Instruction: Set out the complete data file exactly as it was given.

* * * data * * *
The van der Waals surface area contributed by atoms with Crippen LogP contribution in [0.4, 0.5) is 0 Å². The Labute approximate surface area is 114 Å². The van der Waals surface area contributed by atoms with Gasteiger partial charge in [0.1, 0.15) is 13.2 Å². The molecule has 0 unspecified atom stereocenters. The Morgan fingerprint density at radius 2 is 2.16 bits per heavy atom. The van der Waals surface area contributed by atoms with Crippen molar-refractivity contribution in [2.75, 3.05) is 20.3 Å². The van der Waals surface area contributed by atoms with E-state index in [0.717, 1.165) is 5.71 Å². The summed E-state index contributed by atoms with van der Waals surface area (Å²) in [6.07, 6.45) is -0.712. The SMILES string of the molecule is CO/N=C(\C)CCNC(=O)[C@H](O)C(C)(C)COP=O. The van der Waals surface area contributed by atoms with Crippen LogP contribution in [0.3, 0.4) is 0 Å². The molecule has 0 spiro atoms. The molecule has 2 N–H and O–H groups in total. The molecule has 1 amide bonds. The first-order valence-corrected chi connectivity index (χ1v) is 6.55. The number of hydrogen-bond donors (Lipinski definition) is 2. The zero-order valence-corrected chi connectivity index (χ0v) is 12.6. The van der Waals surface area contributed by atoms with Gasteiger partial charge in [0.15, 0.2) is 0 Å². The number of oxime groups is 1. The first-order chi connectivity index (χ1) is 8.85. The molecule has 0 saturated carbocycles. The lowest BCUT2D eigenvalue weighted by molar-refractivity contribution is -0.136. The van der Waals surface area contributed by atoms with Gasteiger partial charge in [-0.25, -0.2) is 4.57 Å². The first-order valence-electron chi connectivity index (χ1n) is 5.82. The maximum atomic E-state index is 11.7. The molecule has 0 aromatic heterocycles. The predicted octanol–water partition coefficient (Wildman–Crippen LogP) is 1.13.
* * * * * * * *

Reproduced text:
The van der Waals surface area contributed by atoms with Crippen LogP contribution in [0.4, 0.5) is 0 Å². The Labute approximate surface area is 114 Å². The van der Waals surface area contributed by atoms with Gasteiger partial charge in [0.1, 0.15) is 13.2 Å². The molecule has 0 unspecified atom stereocenters. The Morgan fingerprint density at radius 2 is 2.16 bits per heavy atom. The van der Waals surface area contributed by atoms with Crippen molar-refractivity contribution in [2.75, 3.05) is 20.3 Å². The van der Waals surface area contributed by atoms with E-state index in [0.717, 1.165) is 5.71 Å². The summed E-state index contributed by atoms with van der Waals surface area (Å²) in [6.07, 6.45) is -0.712. The SMILES string of the molecule is CO/N=C(\C)CCNC(=O)[C@H](O)C(C)(C)COP=O. The van der Waals surface area contributed by atoms with Crippen LogP contribution in [0.3, 0.4) is 0 Å². The molecule has 0 spiro atoms. The molecule has 2 N–H and O–H groups in total. The molecule has 1 amide bonds. The first-order valence-corrected chi connectivity index (χ1v) is 6.55. The number of hydrogen-bond donors (Lipinski definition) is 2. The zero-order valence-corrected chi connectivity index (χ0v) is 12.6. The van der Waals surface area contributed by atoms with Gasteiger partial charge in [0.15, 0.2) is 0 Å². The number of oxime groups is 1. The first-order chi connectivity index (χ1) is 8.85. The molecule has 0 saturated carbocycles. The lowest BCUT2D eigenvalue weighted by molar-refractivity contribution is -0.136. The van der Waals surface area contributed by atoms with Gasteiger partial charge in [-0.25, -0.2) is 4.57 Å². The first-order valence-electron chi connectivity index (χ1n) is 5.82. The maximum atomic E-state index is 11.7. The molecule has 0 aromatic heterocycles. The predicted octanol–water partition coefficient (Wildman–Crippen LogP) is 1.13.